A while back now I took on a project for a friend. A 1933/34 Zenith “Glove-box” automotive radio.
This is the first picture I took of it- not a very good one but you can see that it was rusty, missing the knobs and generally full of old dead spiders and dust.
I stripped the radio down. The lower half of the chassis is at a 45-degree angle and houses the speaker and power socket. That was removed so it would sit flat. I pulled the dial bezel and glass aside to safety as the glass was unbroken and in good condition. The dial face was equally in good shape so was removed and stored safely after a gentle cleaning.
I repainted the bucket the dial sits in and finished the face.
I tested all the wound components and they were good. That was good because they’re the hardest parts to source and replace if they are bad.
I cleaned up the screws. In the image, the one on the right looked like the one on the left to begin. The set has some nice panel-headed screws that hold the chassis in the frame that are prominent on the front and sides. So, I spun them against a file and de-burred the surfaces, polished and nickel-plated them.
I started to clean the power supply chassis up. The capacitors were past their prime when the set was in operation and the mess there is a mixture of wax, capacitor dielectric paste and dirt- the set was also home to quite a few spiders, all of which were petrified and crispy. The failure there where the main smoothing capacitor had vented was also likely the reason for the set being removed. that would have caused the fuse to blow every time it was switched on.
The power chassis cleaned up well enough to continue. There are a lot of high voltage parts in this section, all of which tested bad. It also runs quite warm, being encased in a metal box with no ventilation- to prevent RF noise.
The volume control also tested bad. the schematic showed it to be 1 MegOhm from end to end but it had dropped in value (odd behavior, usually they go up) which meant that the set would never be adjustable to quiet, it would start at loud and get louder. I had never seen a potentiometer like this before- a good design in theory. Normally in a carbon track device there is a phenolic wafer with a carbon trace printed on it, and a metal finger that touches the carbon as the center tap. As you dial it round, the finger slides across the carbon. Eventually the track wears out and the potentiometer becomes noisy and unreliable. This one had a carbon track and a spring-steel ribbon that was slightly smaller than the inner track. A finger pressed the ribbon against the track, making the contact and the only friction was of the finger against the spring steel, which would last a very very long time. As the ribbon was only pressed against the carbon and not dragged, it would also last. I think the carbon track, printed on cardboard, had become damp and deteriorated that way. so, I replaced the volume control and power switch with a new one, modified to suit.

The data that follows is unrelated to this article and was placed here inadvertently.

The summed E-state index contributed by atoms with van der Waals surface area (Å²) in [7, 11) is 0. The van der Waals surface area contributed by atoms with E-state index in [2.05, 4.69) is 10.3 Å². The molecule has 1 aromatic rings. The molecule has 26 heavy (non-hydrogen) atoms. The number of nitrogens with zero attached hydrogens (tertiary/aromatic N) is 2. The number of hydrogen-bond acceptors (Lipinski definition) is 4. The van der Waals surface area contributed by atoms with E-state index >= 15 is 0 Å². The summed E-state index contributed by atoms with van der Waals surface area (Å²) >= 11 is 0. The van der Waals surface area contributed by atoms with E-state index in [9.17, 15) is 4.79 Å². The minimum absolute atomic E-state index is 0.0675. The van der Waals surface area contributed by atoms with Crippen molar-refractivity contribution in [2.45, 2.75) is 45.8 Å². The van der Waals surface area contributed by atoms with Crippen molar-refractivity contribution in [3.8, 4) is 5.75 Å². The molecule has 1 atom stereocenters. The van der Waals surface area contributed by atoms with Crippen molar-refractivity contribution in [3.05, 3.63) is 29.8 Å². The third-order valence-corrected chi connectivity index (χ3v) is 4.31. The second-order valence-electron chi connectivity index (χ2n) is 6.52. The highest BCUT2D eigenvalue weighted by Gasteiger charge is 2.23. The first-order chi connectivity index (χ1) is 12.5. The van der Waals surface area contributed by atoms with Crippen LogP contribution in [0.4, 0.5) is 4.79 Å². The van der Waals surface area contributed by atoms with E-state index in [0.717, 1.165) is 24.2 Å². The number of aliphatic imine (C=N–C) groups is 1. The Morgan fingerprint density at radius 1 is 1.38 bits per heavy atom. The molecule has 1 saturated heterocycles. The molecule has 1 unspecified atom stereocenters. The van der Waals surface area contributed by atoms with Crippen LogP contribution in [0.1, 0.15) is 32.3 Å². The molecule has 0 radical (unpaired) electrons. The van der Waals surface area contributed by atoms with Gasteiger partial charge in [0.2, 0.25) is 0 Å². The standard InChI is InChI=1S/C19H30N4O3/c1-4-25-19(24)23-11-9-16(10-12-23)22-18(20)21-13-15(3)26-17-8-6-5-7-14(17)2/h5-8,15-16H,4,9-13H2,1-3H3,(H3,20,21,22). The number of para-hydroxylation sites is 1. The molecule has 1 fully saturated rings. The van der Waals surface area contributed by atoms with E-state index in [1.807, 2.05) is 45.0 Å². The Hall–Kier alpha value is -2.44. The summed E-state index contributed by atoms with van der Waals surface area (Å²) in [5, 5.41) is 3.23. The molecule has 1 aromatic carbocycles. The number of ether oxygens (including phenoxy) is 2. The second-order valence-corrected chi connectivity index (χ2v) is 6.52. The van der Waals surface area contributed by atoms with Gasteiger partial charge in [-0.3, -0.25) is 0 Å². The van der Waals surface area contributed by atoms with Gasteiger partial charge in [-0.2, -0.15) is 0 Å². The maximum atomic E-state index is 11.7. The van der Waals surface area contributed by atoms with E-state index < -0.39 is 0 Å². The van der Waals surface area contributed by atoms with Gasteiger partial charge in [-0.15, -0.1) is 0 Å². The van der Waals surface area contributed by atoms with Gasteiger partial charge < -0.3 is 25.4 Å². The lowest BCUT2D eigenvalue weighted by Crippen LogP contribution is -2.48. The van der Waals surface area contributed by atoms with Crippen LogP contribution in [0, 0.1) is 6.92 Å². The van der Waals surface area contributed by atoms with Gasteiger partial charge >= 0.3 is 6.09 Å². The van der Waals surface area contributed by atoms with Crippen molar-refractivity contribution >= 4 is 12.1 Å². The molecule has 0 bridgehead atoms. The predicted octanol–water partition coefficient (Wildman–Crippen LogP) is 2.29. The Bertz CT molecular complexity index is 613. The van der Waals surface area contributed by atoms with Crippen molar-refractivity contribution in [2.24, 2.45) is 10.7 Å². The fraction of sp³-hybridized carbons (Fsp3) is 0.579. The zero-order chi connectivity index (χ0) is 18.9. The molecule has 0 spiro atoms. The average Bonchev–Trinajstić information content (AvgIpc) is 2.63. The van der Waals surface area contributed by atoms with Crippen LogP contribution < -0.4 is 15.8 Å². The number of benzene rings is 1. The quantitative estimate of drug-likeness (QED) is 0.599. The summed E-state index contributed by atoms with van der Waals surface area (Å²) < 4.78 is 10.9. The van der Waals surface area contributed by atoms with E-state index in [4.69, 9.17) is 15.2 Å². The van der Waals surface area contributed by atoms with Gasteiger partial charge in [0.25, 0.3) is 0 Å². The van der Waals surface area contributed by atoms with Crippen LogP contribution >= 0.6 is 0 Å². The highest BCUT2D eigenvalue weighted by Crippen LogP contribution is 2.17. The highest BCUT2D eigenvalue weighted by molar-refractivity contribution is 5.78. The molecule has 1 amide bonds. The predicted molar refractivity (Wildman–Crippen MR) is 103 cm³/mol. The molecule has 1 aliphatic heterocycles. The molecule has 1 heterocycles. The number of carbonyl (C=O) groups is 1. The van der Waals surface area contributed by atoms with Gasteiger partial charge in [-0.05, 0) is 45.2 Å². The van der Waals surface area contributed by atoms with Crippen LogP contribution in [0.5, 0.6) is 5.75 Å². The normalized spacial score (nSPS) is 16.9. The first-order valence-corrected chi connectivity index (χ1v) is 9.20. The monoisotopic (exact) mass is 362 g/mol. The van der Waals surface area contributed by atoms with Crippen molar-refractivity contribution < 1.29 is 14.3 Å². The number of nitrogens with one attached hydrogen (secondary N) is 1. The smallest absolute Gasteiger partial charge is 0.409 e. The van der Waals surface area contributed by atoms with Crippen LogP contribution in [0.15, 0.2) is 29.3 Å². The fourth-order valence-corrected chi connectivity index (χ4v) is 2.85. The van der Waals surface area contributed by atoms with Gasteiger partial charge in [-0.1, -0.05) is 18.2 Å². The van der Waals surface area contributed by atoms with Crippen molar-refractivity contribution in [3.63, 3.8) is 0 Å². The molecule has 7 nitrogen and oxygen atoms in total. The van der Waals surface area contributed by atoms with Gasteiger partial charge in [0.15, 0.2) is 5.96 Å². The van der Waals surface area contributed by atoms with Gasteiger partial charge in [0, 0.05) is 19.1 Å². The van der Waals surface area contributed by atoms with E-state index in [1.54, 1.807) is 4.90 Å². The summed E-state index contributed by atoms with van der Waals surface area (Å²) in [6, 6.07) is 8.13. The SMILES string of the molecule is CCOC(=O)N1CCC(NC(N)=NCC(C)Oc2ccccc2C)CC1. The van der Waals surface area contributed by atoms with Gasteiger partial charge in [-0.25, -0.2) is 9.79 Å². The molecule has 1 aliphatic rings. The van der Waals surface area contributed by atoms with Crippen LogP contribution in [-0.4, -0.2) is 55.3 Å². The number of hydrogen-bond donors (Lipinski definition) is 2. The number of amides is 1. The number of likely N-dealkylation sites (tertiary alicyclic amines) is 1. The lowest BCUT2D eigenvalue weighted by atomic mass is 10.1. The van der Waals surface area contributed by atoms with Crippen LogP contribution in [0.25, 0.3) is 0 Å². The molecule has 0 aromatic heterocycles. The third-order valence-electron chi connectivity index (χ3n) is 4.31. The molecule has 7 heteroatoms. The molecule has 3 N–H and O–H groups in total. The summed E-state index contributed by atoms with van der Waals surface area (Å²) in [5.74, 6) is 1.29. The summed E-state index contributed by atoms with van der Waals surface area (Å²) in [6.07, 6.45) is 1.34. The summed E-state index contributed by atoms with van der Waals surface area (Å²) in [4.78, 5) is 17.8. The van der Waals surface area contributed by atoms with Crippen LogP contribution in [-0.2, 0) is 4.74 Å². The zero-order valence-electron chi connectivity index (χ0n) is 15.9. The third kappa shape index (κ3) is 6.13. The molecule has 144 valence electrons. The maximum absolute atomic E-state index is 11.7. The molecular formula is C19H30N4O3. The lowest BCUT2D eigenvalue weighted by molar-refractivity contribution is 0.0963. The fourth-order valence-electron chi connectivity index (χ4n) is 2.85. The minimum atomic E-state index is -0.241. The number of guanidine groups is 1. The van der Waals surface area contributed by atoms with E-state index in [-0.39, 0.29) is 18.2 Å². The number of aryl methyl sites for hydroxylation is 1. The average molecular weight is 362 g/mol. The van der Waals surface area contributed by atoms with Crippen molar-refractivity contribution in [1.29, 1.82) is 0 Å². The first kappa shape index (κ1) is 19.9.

I replaced all the old paper and wax capacitors and after more than half of the old resistors tested bad (most had either gone open circuit or had drifted very high resistance) I replaced them all with high stability metal film 1% devices.
I managed to get the old mechanical vibrator apart, clean the contacts and get the high voltage to come up operational. First test was positive, nothing smoked up and I was able to just about get a local radio station to come out of the speaker, proving all stages of the radio were at least operational. The vibrator, which interrupts the input to the power transformer providing a rudimentary AC, was very loud, almost intolerably so. So, I purchased a solid state one which is very efficient and mostly quiet, changed the socket for a new porcelain one (the old one had 6 pins, this one a more standard 4) .
With the electrical portion of the radio working as expected, I set about tidying up the cosmetic parts of the case. The face was rusty, so I took to it with my DA sander and removed the pitting and rust.
I left the smaller dents because they are part of the original character- there were a couple bigger dinks that I knocked out. All down to bare metal, it was time to prime and paint.
The original paint finish was wrinkle-black. I bought some of this horrible finnicky paint and redid the front in it. First revision above, part of it bubbled (it has to be heated) and the rest went psycho-insane and wrinkled up like craters on the Moon. Second revision went much better and has the correct finish.
I then redid the rest of the case (three attempts for the main case, another three for the lid).
I cleaned all the rust off the dial beauty ring, polished it and clear-coated it.
I was able to carefully remove a very fragile remnant of grille cloth from where it was attached to the metal behind the grille aperture. I washed it and the pattern became visible- most of the cloth had rotted and was just threads. I found a company in Shreveport, LA who was re-manufacturing original Zenith grille cloths, so bought a length. A very rich color, in shiny thread as per the original.
The grille cloth, glued to the freshly painted case. Looks most excellent.
I got the Dremel out again, removed the rust from the clip, polished and nickel plated the clips that hold the lid on.
I bought some nice yellow cotton covered cloth to fit and replace the very dry, crispy original wires that led to the tube top caps. This keeps the nice period look but gives new wire. All re-aligned for its’ home in the case, picking up a bunch of local stations during the day.
A couple of new original-style knobs finished the radio off, and an auxiliary-in socket for when the AM radio has nothing to offer.